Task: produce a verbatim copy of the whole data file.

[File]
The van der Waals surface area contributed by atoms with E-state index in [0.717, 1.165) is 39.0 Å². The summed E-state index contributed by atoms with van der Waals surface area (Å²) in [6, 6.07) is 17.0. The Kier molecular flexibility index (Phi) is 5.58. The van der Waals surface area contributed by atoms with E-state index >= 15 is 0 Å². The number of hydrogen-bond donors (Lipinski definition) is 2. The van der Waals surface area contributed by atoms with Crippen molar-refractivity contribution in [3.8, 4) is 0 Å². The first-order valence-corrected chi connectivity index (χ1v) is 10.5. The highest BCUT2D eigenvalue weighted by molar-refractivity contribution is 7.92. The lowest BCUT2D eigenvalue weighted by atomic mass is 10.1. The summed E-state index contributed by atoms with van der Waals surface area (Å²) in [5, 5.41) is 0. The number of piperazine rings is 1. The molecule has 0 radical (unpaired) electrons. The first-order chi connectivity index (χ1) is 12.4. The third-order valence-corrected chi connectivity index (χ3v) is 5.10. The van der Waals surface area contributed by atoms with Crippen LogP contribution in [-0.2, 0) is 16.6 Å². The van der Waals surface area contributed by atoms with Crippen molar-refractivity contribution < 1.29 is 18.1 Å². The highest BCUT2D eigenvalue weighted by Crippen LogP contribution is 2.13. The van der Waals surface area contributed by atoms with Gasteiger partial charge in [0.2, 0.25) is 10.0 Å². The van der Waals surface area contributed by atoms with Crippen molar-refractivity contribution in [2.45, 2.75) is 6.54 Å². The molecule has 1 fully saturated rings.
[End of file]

The van der Waals surface area contributed by atoms with E-state index in [0.717, 1.165) is 39.0 Å². The summed E-state index contributed by atoms with van der Waals surface area (Å²) in [6, 6.07) is 17.0. The Kier molecular flexibility index (Phi) is 5.58. The van der Waals surface area contributed by atoms with E-state index >= 15 is 0 Å². The number of hydrogen-bond donors (Lipinski definition) is 2. The van der Waals surface area contributed by atoms with Crippen molar-refractivity contribution in [3.8, 4) is 0 Å². The first-order valence-corrected chi connectivity index (χ1v) is 10.5. The highest BCUT2D eigenvalue weighted by molar-refractivity contribution is 7.92. The lowest BCUT2D eigenvalue weighted by atomic mass is 10.1. The summed E-state index contributed by atoms with van der Waals surface area (Å²) in [5, 5.41) is 0. The number of piperazine rings is 1. The molecule has 0 radical (unpaired) electrons. The first-order chi connectivity index (χ1) is 12.4. The third-order valence-corrected chi connectivity index (χ3v) is 5.10. The van der Waals surface area contributed by atoms with Crippen LogP contribution in [-0.2, 0) is 16.6 Å². The van der Waals surface area contributed by atoms with Crippen molar-refractivity contribution < 1.29 is 18.1 Å². The highest BCUT2D eigenvalue weighted by Crippen LogP contribution is 2.13. The van der Waals surface area contributed by atoms with Gasteiger partial charge in [0.2, 0.25) is 10.0 Å². The van der Waals surface area contributed by atoms with Crippen molar-refractivity contribution in [2.45, 2.75) is 6.54 Å². The molecule has 1 fully saturated rings.